MISFIT DOC: Femme on a Butch Runway

Saturday night was the Butch Runway. It was a kind of halftime show at a queer women’s dance. In my navy tailored suit and maroon tie, I milled outside the venue with the other butches, taking nips off the flask that was going around. Manning up, waiting for my cue. Telling myself that I had the balls for this—even if those balls were silicone.

But when the performer ahead of me stepped onto the red carpet, a wave of electric nausea traveled from my stomach out through all my extremities, including those silicone balls. I peered through the parted curtains to see my transmasculine friend Little Bear looking so totally natural in his bow tie and suspenders, his hip-hop hand gestures, dancing in a circle close to the ground. His utter confidence made my heart pound. I waved one hand frantically to get the flask, took a long fiery draw that made me cough. This is a performance, not a contest, I told myself. They’ll see me like I want to be seen.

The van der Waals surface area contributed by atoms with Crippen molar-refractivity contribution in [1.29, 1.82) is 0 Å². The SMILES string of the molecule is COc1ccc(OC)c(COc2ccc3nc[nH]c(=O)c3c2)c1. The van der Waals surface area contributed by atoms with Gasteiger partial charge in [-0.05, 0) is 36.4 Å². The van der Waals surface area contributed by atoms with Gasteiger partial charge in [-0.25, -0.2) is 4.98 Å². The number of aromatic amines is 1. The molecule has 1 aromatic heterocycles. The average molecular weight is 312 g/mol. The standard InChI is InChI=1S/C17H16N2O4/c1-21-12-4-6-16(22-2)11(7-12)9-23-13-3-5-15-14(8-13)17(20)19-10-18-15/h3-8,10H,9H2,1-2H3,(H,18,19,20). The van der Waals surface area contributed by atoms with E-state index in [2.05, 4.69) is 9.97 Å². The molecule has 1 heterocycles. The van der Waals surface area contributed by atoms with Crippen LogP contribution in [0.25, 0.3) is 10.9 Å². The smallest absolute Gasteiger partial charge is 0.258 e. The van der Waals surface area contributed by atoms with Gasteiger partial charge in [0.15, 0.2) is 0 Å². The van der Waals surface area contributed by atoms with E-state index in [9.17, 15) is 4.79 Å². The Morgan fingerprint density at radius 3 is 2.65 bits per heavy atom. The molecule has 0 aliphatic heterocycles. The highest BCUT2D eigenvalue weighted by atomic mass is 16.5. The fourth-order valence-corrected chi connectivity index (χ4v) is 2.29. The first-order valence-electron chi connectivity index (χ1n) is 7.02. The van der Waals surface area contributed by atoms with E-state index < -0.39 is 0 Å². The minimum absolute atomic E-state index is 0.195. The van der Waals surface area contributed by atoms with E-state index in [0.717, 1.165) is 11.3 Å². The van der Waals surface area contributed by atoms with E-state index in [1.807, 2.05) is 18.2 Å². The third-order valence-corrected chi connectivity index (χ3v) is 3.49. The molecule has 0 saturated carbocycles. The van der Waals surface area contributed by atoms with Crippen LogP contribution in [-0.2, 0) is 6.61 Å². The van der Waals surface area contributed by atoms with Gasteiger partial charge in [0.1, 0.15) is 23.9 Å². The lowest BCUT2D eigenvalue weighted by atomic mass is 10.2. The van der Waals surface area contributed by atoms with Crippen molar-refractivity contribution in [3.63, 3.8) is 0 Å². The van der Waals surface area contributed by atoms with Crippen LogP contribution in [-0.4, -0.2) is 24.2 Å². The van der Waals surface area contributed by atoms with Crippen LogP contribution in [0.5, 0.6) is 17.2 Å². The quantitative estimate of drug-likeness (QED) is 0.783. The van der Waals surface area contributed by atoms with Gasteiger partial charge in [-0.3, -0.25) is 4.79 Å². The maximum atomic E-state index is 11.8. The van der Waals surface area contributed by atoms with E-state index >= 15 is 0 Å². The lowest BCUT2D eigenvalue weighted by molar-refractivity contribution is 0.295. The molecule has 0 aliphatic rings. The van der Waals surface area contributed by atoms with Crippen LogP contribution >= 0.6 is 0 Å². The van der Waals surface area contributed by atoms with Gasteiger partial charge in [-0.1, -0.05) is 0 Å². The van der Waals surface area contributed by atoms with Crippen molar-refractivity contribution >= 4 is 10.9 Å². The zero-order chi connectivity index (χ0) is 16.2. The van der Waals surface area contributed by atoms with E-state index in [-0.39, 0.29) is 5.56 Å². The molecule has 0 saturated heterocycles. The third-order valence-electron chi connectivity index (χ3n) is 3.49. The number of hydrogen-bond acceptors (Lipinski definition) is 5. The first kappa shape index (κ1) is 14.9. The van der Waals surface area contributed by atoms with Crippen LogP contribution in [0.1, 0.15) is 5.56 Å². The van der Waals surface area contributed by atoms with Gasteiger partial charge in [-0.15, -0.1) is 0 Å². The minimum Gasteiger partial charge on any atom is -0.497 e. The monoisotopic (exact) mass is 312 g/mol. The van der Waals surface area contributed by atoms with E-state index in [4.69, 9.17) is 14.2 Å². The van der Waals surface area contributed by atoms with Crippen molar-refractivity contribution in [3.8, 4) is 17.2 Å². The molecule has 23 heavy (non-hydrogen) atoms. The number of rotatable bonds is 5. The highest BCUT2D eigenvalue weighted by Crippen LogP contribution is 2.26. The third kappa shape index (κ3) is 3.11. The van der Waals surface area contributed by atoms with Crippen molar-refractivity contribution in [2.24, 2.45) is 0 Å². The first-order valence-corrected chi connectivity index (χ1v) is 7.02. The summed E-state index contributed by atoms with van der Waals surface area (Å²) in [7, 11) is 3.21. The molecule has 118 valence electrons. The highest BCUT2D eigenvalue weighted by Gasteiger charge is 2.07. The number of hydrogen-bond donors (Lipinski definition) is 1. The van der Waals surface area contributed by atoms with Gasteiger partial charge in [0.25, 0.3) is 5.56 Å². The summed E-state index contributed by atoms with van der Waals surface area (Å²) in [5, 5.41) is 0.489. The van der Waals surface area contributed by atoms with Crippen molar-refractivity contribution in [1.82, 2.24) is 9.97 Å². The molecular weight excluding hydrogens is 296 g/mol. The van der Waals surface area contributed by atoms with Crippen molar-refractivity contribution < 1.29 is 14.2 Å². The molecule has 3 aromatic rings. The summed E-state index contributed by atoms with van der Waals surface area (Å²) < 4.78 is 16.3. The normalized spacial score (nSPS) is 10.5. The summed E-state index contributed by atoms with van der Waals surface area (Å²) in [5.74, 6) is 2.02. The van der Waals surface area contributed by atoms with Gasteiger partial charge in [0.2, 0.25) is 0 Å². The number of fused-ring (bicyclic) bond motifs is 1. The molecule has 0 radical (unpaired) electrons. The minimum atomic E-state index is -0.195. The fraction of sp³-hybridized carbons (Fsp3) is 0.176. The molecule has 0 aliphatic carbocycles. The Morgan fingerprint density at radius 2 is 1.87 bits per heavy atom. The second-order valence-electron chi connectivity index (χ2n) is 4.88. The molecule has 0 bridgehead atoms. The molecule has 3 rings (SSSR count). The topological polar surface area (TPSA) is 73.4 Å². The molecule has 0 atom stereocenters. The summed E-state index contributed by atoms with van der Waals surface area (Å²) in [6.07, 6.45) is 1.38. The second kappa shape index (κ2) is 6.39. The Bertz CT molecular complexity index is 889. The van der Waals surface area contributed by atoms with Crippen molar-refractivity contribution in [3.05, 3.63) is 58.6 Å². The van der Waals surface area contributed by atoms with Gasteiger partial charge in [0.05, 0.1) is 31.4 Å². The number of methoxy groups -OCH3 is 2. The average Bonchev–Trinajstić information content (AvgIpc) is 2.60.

When Little Bear finished to wild applause, I assumed my position at the door, squeezed my butt cheeks together like he’d advised me to. They’ll see me like I want to be seen. And I stepped through the curtain.

The organizer of the Butch Runway, Cory, is a self-described 70s dyke who is contemporary enough to prefer the pronoun “they.” They had called me weeks before. I like the way you do drag, they said. But we’re doing DapperQ this time, not drag, they said. So no facial hair. And just in case you might be going for the femmy butch look—no heels; men’s flat shoes only.

I told Cory that I hadn’t worn heels since my high school prom, and I would most definitely not be going for the femmy butch look. Nor the butchy femme look, for that matter.

But I had to Google DapperQ. It’s this whole thing. It’s when people who were born with girl parts wear sharp men’s fashion, like suits and vests and ties. It’s explicitly not drag. So no costumes, no celebrity impersonations, no raunchy stage names like “Rusty Nutz” or “Maxwell Endowed.” No facial hair, Cory had warned me—but without my trademark goatee, I’d never pass. Even dancing was apparently forbidden. According to its website, DapperQ is not just something you do but something you are, as in I’m a DapperQ. It’s a queer fashion revolution and one of the most stylish forms of protest of our generation, the home page proclaimed. I didn’t understand how something with this many rules could be a form of protest at all, stylish or not. I already wanted to protest the protest. Still, this was a chance to get what was inside out of me.